• Diary of an Author – UK Indie Litfest

    Yesterday was my first Indie Litfest, held at the Kala Sangam Centre in a very wet Bradford. I had a fantastic day, meeting fans and new readers, and catching up with other indie authors.

     

     

     

     

     

     

    These kinds of events are perfect for authors, whether you have an established fan base or not, as it enables you to market your books to new readers.

    These readers will one day, hopefully, become fans, and your fans are your greatest weapon in spreading the work about your writing.

    The hardest thing about being an indie author is marketing myself. Unless I am constantly promoting, the sales merely trickle in. By attending events like Indie Litfest, I am able to increase my visibility, interact with people – some of whom buy a book – and pick up tips and advice from other authors. Sharing what works and what doesn’t is invaluable to us indies.

    Props and an attractive table are vital tools in helping attract customers to come and take a look at my books. It is up to the covers to entice a potential reader to pick up the book for a closer look. I then talk to them about the book, answer their questions and hopefully close a sale.

    As you can see from the photos, I have an array of marketing materials. For the Bonds series, I have the wooden box in which Becca finds the spells she needs to stop Antony, bookmarks and themed pencils. For The Misfits, I have the physical mascots of the characters, which I didn’t make myself, plus bookmarks and themed pencils. For Tales From a Scarygirl, I also have themed pencils made.

    My biggest change in my marketing has been to market me as a brand. As such, I’ve had a T-shirt, hoodie, mugs and bags made up, with my logo on one side and my Photologo signature on the other. If you zoom in on the mugs you will see, but I’ll post some photos of my new branding soon!

  • Film (Re)View – Child’s Play

    I must admit, I was a bit dubious about going to see this movie. After all, the original was so good, and I failed to see how they could improve on it, but the did. Well, maybe not improved on it, but they certainly delivered a knock out movie!

    I still have my reservations above Chucky himself, as he was almost laughable at the start of the movie, but once he was up and about, doing his own thing, he came to life… literally… well, almost.

    Instead of Chucky being possessed by a serial killer, this version has his ‘safety’ settings turned off by a much maligned employee who has just been fired. As such, Chucky has no filter, whether this be language, behaviour, or boundaries.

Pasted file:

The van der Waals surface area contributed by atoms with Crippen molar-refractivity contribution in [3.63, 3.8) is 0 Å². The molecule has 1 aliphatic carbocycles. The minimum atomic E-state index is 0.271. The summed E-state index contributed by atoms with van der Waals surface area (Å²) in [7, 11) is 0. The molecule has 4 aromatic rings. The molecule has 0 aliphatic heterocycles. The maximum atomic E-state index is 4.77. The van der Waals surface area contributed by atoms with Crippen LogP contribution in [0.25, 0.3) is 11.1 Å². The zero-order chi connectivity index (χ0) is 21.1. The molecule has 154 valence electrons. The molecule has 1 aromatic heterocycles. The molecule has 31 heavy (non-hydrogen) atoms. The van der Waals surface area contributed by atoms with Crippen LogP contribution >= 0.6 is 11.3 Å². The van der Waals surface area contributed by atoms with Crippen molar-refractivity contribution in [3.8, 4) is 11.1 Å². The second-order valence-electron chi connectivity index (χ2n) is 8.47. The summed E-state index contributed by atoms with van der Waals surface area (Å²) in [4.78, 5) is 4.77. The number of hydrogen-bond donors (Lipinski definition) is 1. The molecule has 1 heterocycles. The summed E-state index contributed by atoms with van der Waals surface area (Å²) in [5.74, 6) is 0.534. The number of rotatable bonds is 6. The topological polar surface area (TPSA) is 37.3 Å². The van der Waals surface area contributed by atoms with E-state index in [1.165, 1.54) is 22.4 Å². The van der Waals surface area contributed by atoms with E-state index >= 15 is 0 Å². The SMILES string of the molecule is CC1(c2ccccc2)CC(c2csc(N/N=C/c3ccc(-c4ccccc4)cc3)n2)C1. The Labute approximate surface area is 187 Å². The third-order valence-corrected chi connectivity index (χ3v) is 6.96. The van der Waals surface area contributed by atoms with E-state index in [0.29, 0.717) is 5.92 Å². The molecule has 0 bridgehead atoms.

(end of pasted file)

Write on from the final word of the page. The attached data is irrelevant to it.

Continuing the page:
He finds his way into Andy’s life through his mother, Karen. The Barclays have recently moved and Andy, who in this version is hearing impared, doesn’t really mix with other kids his age, choosing imstead to stay home and play video games. His mum, who works as a Customer Services Rep at the local toy store (I think it sells more than toys), convinces the warehouse guy not to send a recently returned ‘Buddi’ doll back to the manufacturer, because she wants to give it to Andy for his birthday.

    Predictably, Andy, who actually wants a new phone, is not impressed, but to keep his mum happy he starts to interact with the doll. Pretty soon they are ‘best buddies’ and Chucky (the doll named himself) starts to make it clear that he will do anything to protect his ‘best friend’.

    It is through teaming up with Pugg and Falyn, two kids who live in his apartment block, that Andy realises what Chucky is capable of and embarks on a mission to stop him.

    I do think this movie should have had an ’18’ rating, at the very least due to the kids walking around weilding knives, chainsaws etc. intent on destroying this doll. Yes, I know it is a doll, but if you watch the movie and take in a particular scene, you will understand where my thoughts come from.

    This movie is action-packed, necessarily gory, believable, and extremely well made. I have to say, I was impressed!

  • Film (Re)View – Ma

    Wow! Octavia Spencer is so good in the role of Sue Ann (aka Ma) and is bone-chillingly perfect for a horror movie role. Her facial expressions can go from happy and playful to murderous in seconds – perfect!

    Ma tells the story of Sue Ann, a middle-aged woman who was an outcast at school and who was cruelly led to believe the cool kids wanted her to be part of their gang. They played such a horrible trick on her it scarred her for life and allowed a deep-seated resentment and hatred to fester inside her.

    Maggie, the new kid in school, moves back to town with her mum, Erica. Erica used to be friends with Sue Ann and was accepted in to the gang, the same gang who were so cruel to Sue Ann, but Erica did nothing to help her friend.

    Maggie gets friendly with a group of kids from school, all the offspring of Sue Ann’s torturers. They hang around outside the liquor store trying to persuade people to buy them alcohol, as teenagers have done for many a generation. Sue Ann is one such person, and the only person who agrees to do it for them.

    And so begins Sue Ann’s tale of revenge, revenge which some might think is too slow a burn, but I disagree. The way she stalks and unsettles her prey is brilliant and culminates in a rather artistic way.

    I thoroughly enjoyed this movie and feel Spencer played the stalker role to perfection. It should make those bullies out there sit up and wonder ‘what if’, should they bump into the person they used to prey on at school.

    Highly recommended!